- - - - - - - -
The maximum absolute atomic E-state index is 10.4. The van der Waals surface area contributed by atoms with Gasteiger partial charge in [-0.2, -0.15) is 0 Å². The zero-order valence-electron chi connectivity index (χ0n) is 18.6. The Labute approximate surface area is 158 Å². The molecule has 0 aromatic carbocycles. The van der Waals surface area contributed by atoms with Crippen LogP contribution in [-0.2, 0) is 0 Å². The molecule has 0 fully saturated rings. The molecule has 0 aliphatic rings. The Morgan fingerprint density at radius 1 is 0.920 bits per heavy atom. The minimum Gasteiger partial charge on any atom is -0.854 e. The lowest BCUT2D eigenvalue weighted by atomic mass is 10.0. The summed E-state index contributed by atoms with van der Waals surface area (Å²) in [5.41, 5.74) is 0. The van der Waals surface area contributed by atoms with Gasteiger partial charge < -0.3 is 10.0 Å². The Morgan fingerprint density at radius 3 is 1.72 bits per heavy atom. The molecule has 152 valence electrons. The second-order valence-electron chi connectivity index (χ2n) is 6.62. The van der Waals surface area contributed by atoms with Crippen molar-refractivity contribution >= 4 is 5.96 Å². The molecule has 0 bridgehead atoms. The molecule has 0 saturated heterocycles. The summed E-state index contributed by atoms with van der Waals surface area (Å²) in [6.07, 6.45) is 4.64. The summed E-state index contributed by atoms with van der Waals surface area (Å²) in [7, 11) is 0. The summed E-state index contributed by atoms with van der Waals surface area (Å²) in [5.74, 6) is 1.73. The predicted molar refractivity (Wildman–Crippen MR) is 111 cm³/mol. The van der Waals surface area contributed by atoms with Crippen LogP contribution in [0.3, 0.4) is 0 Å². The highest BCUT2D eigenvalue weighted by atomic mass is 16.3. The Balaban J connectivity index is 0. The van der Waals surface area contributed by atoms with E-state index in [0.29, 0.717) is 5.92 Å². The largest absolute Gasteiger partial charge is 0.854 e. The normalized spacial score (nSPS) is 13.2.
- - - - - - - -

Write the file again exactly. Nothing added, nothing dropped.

The maximum absolute atomic E-state index is 10.4. The van der Waals surface area contributed by atoms with Gasteiger partial charge in [-0.2, -0.15) is 0 Å². The zero-order valence-electron chi connectivity index (χ0n) is 18.6. The Labute approximate surface area is 158 Å². The molecule has 0 aromatic carbocycles. The van der Waals surface area contributed by atoms with Crippen LogP contribution in [-0.2, 0) is 0 Å². The molecule has 0 fully saturated rings. The molecule has 0 aliphatic rings. The Morgan fingerprint density at radius 1 is 0.920 bits per heavy atom. The minimum Gasteiger partial charge on any atom is -0.854 e. The lowest BCUT2D eigenvalue weighted by atomic mass is 10.0. The summed E-state index contributed by atoms with van der Waals surface area (Å²) in [5.41, 5.74) is 0. The van der Waals surface area contributed by atoms with Gasteiger partial charge < -0.3 is 10.0 Å². The Morgan fingerprint density at radius 3 is 1.72 bits per heavy atom. The molecule has 152 valence electrons. The second-order valence-electron chi connectivity index (χ2n) is 6.62. The van der Waals surface area contributed by atoms with Crippen molar-refractivity contribution >= 4 is 5.96 Å². The molecule has 0 bridgehead atoms. The molecule has 0 saturated heterocycles. The summed E-state index contributed by atoms with van der Waals surface area (Å²) in [6.07, 6.45) is 4.64. The summed E-state index contributed by atoms with van der Waals surface area (Å²) in [7, 11) is 0. The summed E-state index contributed by atoms with van der Waals surface area (Å²) in [5.74, 6) is 1.73. The predicted molar refractivity (Wildman–Crippen MR) is 111 cm³/mol. The van der Waals surface area contributed by atoms with Crippen LogP contribution in [0.3, 0.4) is 0 Å². The highest BCUT2D eigenvalue weighted by atomic mass is 16.3. The Balaban J connectivity index is 0. The van der Waals surface area contributed by atoms with E-state index in [0.29, 0.717) is 5.92 Å². The largest absolute Gasteiger partial charge is 0.854 e. The normalized spacial score (nSPS) is 13.2.